Putting Your Money on Med Tech

Like all tech investing, this is a dicey sector to dabble in. However, compared to biotech, it’s far more fathomable — and that helps a lot.

The standard advice for investing in medical-technology companies is the same as for all high-tech areas: Enter at your own risk. The Food & Drug Administration approval process can be lengthy — and unpredictable — and the competition is cutthroat. That said, if you pick the right horse, it can be very rewarding.

One of the more enjoyable aspects of looking at medical-technology companies is that, compared with other sophisticated fields, it’s often easier for laymen to understand what a medical device does and why it might succeed. In other science-based industries, a new technology’s benefits may not be so easily explained to

A REAL PLUS. The comparison with biotechnology is particularly stark. Inventing a new drug is so complex that it can require an advanced degree even to get a handle on how a compound functions. Pharmaceutical investors might comfort themselves knowing that a company has a proven research or management team. Another approach: Investing in areas where a huge medical need exists (e.g., the treatment of Alzheimer’s) and at least the market opportunity is a known quantity.

However, to some degree investors must trust that the pill or liquid will in some way surpass all the liquids and pills already out there. Call it faith-based investing.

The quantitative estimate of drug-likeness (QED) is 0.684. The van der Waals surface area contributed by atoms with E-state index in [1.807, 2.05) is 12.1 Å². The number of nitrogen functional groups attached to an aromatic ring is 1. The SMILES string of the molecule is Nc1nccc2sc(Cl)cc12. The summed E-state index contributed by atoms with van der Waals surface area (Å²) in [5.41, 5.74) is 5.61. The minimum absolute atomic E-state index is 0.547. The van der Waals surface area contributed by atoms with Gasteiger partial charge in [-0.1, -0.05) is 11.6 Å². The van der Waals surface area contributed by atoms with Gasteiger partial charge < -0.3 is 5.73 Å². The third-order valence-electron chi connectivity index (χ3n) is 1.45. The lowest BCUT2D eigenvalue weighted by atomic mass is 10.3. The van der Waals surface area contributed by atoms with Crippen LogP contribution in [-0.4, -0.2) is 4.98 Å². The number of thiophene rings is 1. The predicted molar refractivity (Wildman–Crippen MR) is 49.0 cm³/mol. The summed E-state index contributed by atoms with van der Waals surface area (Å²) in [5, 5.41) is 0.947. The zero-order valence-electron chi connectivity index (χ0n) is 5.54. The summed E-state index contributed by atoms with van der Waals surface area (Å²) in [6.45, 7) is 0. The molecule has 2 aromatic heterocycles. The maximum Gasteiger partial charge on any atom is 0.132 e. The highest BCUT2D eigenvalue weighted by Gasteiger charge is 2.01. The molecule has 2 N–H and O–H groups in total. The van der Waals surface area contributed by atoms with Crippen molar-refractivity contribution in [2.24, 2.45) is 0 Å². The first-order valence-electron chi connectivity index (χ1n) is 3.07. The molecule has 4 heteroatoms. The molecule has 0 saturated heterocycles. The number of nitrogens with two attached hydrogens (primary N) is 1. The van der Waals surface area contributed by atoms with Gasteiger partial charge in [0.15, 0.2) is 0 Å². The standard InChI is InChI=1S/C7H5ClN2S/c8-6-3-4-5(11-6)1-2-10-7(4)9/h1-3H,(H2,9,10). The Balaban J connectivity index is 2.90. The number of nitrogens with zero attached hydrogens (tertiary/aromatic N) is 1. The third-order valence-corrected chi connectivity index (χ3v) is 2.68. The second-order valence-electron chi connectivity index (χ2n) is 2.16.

Looked at from this angle, the more-easily understood functioning of medical devices can be a real plus. Even though it’s often possible for more casual observers to understand how a device functions, that doesn’t detract from its ingeniousness.

CHIP IN MY SHOULDER. So what should investors look for? Check the accompanying slide show for highlights of some cool technologies as well as for insights into some important trends. One thing became clear in assembling those examples of med tech: Multifaceted chronic diseases like diabetes and cancer
continue to attract research dollars, since they present so many opportunities for treatment.

There’s also a great deal of emphasis on systems like Xillix’ cancer imaging device, designed to help prevent diseases from advancing to their most destructive phases. And another striking development: Companies seem to think people are growing more willing to have microchips and other informational devices implanted in their bodies. Paging Dr. Orwell.

Some of the technologies featured here are in early clinical trials, while others have won government approval. Naturally, the earlier investors in successful cutting-edge technologies stand to pull in the largest returns, but the risks remain considerable. Perhaps researchers should work up a gizmo to keep med-tech investors’ blood pressure steady.